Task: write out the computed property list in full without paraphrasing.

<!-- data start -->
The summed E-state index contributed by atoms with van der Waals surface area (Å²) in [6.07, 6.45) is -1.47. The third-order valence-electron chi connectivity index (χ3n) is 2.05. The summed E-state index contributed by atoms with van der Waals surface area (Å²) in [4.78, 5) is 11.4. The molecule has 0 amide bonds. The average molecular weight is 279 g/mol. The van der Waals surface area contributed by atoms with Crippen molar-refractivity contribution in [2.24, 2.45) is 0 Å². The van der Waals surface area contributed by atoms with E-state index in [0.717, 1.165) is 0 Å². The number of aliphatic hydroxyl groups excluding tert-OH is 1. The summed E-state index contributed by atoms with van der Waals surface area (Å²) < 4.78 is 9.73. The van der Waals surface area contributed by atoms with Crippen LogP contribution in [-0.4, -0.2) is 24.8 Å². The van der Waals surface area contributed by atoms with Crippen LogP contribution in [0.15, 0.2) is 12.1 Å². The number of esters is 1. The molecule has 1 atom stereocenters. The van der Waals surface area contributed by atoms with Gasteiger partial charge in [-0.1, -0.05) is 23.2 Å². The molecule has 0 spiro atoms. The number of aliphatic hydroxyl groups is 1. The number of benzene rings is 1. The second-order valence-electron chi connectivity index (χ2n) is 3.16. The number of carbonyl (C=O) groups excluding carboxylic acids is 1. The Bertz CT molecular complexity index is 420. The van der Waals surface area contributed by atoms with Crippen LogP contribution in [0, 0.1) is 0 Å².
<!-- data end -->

The summed E-state index contributed by atoms with van der Waals surface area (Å²) in [6.07, 6.45) is -1.47. The third-order valence-electron chi connectivity index (χ3n) is 2.05. The summed E-state index contributed by atoms with van der Waals surface area (Å²) in [4.78, 5) is 11.4. The molecule has 0 amide bonds. The average molecular weight is 279 g/mol. The van der Waals surface area contributed by atoms with Crippen molar-refractivity contribution in [2.24, 2.45) is 0 Å². The van der Waals surface area contributed by atoms with E-state index in [0.717, 1.165) is 0 Å². The number of aliphatic hydroxyl groups excluding tert-OH is 1. The summed E-state index contributed by atoms with van der Waals surface area (Å²) < 4.78 is 9.73. The van der Waals surface area contributed by atoms with Crippen LogP contribution in [-0.4, -0.2) is 24.8 Å². The van der Waals surface area contributed by atoms with Crippen LogP contribution in [0.15, 0.2) is 12.1 Å². The number of esters is 1. The molecule has 1 atom stereocenters. The van der Waals surface area contributed by atoms with Gasteiger partial charge in [-0.1, -0.05) is 23.2 Å². The molecule has 0 spiro atoms. The number of aliphatic hydroxyl groups is 1. The number of benzene rings is 1. The second-order valence-electron chi connectivity index (χ2n) is 3.16. The number of carbonyl (C=O) groups excluding carboxylic acids is 1. The Bertz CT molecular complexity index is 420. The van der Waals surface area contributed by atoms with Crippen LogP contribution in [0, 0.1) is 0 Å².